Two poachers banned from hunting for life



Photo credit: Shutterstock

Two Tennessee men, Eddy Albert and Densibel Calzada, are banned from hunting for life after killing at least 40 deer illegally, possibly more. During the investigation, the Tennessee Wildlife Resources Agency (TWRA) discovered photos and videos of the two mocking the deer, including some that were possibly the most gruesome images that officers had ever seen. The hunting ban extends beyond Tennessee to 43 other states within the country.

“They were getting on top of the deer and doing all sorts of things," TWRA information officer Doug Markham told The Tennessean. “They had one where the deer was still alive and they blew his head off. They were high-fiving each other after showing the hole where they had shot one at nighttime. I didn’t see all of the videos, but the officer said some of it was just really grotesque.”

According to a press release issued by the TWRA, the poaching occurred at night on private property and the men documented their crimes through numerous videos and photographs taken with their phones.  They were caught after an initial run-in with police following a trespassing violation in December. Two days later, Smyrna police officers, who were investigating shots fired near the city’s airport, came upon the same men with weapons, beer and dead deer, which lead to the investigation that put these poachers in their place.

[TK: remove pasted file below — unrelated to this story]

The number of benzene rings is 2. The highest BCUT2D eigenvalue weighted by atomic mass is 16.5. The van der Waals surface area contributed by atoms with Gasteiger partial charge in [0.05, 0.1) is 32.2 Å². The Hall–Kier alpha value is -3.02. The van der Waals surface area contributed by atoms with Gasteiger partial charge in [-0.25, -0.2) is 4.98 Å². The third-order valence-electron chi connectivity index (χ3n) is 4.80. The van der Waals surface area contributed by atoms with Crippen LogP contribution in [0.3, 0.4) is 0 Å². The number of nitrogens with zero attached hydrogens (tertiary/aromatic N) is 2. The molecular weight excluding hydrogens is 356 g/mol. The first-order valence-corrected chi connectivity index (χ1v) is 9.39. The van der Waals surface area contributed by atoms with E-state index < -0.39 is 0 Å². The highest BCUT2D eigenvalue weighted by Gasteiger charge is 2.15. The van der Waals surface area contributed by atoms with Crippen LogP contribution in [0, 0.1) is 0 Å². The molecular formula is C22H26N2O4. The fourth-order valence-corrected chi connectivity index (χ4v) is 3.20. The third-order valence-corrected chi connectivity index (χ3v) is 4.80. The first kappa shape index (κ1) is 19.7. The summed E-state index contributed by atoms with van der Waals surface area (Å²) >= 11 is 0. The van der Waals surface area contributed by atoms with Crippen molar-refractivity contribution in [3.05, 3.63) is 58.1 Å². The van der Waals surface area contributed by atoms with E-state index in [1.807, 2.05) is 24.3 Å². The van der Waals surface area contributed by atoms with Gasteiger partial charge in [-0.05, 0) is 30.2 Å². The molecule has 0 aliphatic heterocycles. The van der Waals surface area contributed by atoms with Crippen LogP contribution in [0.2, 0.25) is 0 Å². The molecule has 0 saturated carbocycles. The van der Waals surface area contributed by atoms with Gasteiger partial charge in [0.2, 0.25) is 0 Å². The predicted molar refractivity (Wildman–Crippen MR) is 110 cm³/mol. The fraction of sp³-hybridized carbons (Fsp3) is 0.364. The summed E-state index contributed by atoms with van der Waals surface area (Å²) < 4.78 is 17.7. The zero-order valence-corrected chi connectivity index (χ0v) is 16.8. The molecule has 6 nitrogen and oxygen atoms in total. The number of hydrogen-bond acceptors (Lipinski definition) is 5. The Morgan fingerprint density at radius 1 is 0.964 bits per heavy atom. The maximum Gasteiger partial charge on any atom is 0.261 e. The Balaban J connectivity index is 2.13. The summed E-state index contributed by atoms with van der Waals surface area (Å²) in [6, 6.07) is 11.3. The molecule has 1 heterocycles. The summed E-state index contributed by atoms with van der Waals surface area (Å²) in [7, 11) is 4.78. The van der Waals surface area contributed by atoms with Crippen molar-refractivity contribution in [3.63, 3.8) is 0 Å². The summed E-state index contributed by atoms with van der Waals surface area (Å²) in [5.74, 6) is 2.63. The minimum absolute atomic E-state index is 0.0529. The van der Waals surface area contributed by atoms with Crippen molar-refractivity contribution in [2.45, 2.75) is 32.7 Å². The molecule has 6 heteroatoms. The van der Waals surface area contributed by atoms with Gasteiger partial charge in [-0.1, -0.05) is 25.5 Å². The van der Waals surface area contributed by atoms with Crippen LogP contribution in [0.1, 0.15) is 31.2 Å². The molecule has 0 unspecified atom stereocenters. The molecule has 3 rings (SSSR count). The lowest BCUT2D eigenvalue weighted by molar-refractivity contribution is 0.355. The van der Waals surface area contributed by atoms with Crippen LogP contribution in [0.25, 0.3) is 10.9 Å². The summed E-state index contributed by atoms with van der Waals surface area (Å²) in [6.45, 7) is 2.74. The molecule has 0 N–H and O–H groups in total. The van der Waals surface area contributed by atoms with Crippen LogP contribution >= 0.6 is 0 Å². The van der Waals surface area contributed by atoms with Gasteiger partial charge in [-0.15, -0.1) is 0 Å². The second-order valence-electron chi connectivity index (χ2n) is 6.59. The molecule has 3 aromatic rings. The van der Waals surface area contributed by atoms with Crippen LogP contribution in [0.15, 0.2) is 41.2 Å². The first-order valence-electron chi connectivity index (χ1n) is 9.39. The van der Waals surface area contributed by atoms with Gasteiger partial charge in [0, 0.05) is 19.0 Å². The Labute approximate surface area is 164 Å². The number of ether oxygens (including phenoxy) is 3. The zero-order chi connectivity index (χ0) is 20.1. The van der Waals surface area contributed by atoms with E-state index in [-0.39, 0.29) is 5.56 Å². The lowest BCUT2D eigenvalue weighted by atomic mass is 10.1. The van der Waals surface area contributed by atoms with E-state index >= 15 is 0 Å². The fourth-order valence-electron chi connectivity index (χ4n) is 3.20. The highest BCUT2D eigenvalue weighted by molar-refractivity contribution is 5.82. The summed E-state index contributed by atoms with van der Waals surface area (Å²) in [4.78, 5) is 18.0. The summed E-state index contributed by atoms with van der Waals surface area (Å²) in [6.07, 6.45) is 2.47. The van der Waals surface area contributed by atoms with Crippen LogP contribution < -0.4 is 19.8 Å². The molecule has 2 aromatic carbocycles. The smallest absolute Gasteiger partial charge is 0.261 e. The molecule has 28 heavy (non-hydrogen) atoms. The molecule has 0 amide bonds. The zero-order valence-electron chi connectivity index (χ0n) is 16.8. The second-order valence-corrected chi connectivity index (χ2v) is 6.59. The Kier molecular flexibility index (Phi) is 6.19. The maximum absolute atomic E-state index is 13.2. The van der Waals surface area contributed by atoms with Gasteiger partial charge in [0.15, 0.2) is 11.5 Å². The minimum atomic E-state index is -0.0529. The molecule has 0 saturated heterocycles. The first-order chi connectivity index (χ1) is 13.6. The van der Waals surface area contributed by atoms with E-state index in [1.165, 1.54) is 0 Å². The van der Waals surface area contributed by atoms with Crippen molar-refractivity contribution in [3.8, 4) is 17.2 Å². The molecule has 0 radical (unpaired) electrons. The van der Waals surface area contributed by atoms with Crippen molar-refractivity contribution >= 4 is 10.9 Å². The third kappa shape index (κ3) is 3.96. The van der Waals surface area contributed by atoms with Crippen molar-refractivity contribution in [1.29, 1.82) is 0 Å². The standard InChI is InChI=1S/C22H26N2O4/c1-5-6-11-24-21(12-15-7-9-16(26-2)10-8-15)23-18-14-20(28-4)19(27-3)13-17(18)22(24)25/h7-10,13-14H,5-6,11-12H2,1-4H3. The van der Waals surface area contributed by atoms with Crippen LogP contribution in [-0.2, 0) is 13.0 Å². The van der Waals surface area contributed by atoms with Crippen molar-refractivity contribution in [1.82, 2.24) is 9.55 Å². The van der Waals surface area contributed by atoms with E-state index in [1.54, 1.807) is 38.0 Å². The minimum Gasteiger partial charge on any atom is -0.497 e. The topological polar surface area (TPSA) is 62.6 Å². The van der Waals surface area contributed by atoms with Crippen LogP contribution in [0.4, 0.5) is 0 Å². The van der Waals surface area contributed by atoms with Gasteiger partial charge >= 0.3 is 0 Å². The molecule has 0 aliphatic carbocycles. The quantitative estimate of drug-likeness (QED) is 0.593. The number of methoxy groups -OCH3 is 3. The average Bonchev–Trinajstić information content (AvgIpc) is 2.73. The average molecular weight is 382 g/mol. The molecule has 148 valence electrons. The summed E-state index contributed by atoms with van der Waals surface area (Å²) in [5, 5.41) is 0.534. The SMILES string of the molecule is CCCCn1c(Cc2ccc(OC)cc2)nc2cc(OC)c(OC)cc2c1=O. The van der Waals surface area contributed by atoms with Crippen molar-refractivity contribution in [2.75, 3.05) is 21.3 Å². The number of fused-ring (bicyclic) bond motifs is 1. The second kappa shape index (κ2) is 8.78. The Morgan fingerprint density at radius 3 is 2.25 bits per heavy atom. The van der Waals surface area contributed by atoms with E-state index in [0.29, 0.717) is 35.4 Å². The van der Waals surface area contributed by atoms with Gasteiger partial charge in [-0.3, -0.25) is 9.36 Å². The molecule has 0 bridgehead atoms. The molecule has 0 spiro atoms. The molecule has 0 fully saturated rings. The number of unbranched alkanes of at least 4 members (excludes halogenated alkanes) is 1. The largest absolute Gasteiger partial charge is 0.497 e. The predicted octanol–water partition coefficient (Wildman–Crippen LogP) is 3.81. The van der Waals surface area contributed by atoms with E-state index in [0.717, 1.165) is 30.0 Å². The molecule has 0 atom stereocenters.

Continued below.

“Our wildlife officers worked hard, did a lot of search warrants, discovered a lot of photographs, found out what they were doing,” says Markham.

The lifelong hunting ban is by far the worst punishment that TWRA has ever issued. 

“If they decide to hunt or poach again, they face the likelihood of going to jail,” says Sgt. Jonathan Lee. “With their actions they have created a bad situation for themselves.”

Both men pleaded guilty to the crimes and, in addition to the hunting ban, will serve 100 hours of community service under supervision of the TWRA and will be placed on probation for 18 months. They must pay $1,000 each in court costs and $5,000 in restitution fees. Their  weapons (a rifle and a crossbow) were also confiscated.

“These guys have no ethics. You hope they grow out of it,” says Markham. “Our real hunters have ethics and care about what goes on, and they are the sportsmen that support our management in Tennessee.”

Comments

50 states, 50 bucks, 50 points
THE Hunting App
Save up to 50% off in our memorial day sale